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  1. #1
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    Unanswered: senseless UK on PK?

    Does any one know what would be the sense of adding an UK on the same column as a PK? I don't find a usage for that, not even if the UK/PK is defined on multiple columns.
    On DB2 for example, such constraints can't be created on the same column.


    Thanks!

  2. #2
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    Are the two indexes identical? For instance if one index is clustered or one is filtered or has included columns that the other doesn't then that might be a valid reason.

    If it is a multi-column index then is the order of columns the same and the sort order the same?

  3. #3
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    I am not facing an actual case, I am just asking... It's been on my mind for a while.
    Can you give a practical example? The idea with one of the keys (uk) having at least one common column with the other key (pK) sounds valid, but I can't think of an example.
    Where could someone use that?Why would he need it?

  4. #4
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    I can think of a tenuous example of when you'd do this on a single column: indexed views!
    George
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  5. #5
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    Quote Originally Posted by alecs
    The idea with one of the keys (uk) having at least one common column with the other key (pK) sounds valid, but I can't think of an example.
    Leaving aside any differences in indexes or other implementation details ...

    Ex 1. Suppose you have a table of reservations (daily time slots) for some resources. Reservations for a given resource cannot overlap (in reality you would need additional constraints to prevent that but the two keys are still valid):

    Code:
    CREATE TABLE Reservation
     (ResourceID INT NOT NULL,
      StartDate DATE NOT NULL,
      EndDate DATE NOT NULL,
     PRIMARY KEY (ResourceID, StartDate),
     UNIQUE (ResourceID, EndDate));
    ResourceID is common to both keys. This example neatly illustrates something else important: that concept of a "primary" key is totally superfluous anyway - ie there's nothing "special" about a primary key. Exactly the same function and meaning is achieved by:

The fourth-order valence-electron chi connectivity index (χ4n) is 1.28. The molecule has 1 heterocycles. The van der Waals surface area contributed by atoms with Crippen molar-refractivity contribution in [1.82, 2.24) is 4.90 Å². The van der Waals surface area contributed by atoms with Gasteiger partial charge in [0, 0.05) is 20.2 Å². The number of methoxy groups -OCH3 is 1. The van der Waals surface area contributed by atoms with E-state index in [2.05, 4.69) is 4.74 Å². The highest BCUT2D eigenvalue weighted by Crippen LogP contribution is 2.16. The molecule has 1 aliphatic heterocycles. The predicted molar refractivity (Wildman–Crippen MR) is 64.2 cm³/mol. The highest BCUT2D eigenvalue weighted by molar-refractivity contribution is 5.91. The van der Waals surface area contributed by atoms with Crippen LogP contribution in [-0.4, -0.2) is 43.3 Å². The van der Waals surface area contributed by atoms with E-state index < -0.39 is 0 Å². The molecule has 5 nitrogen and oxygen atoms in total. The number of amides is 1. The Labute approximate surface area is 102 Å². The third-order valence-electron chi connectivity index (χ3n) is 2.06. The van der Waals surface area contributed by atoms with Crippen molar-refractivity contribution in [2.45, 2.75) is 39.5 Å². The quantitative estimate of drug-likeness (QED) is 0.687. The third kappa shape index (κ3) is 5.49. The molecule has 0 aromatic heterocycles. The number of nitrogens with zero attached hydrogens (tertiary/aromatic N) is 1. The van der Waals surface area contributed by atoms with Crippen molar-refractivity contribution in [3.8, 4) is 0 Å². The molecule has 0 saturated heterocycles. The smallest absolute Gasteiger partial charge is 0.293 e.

Code:
    ... PRIMARY KEY (ResourceID, EndDate),
     UNIQUE (ResourceID, StartDate));
    or:

    Code:
    ... UNIQUE (ResourceID, StartDate),
     UNIQUE (ResourceID, EndDate));
    Ex 2. A different example. Suppose you have:

    Code:
    CREATE TABLE t (x INT NOT NULL PRIMARY KEY, z INT NOT NULL);
    Suppose you want a referential constraint in another table that references (x,z) - perhaps because you need both columns to enforce a constraint in that other table for example. For no good reason obvious to me, SQL requires that a FOREIGN KEY constraint must reference exactly the column list of a UNIQUE or PRIMARY KEY constraint. So you would have to create another overlapping constraint if you want to reference (x,z) with a FOREIGN KEY:

    Code:
    CREATE TABLE t (x INT NOT NULL PRIMARY KEY, z INT NOT NULL,
     UNIQUE (x,z));
    Now you can create the referential constraint on (x,z).

    Actually there is another way to answer this second example in SQL Server: you can just create a unique index on (x,z). But since a unique index is de facto a unique constraint as well it doesn't make much material difference.

  6. #6
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    Quote Originally Posted by dportas
    [the] concept of a "primary" key is totally superfluous anyway - ie there's nothing "special" about a primary key. Exactly the same function and meaning is achieved by:
    In SQL Server the difference is slight, but still worth noting.

    A primary key is a non-null unique index.
    A unique key will allow a single null value.

    <beingPicky />
    George
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  7. #7
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    I can see a very special case where you would want a unique key on the same columns as a primary key. That would be where the order of the columns was changed. There would have to be a compelling (performance) reason to do that, though.

  8. #8
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    Thanks a lot guys! That makes a lot of sense.

    Regards,
    Alex

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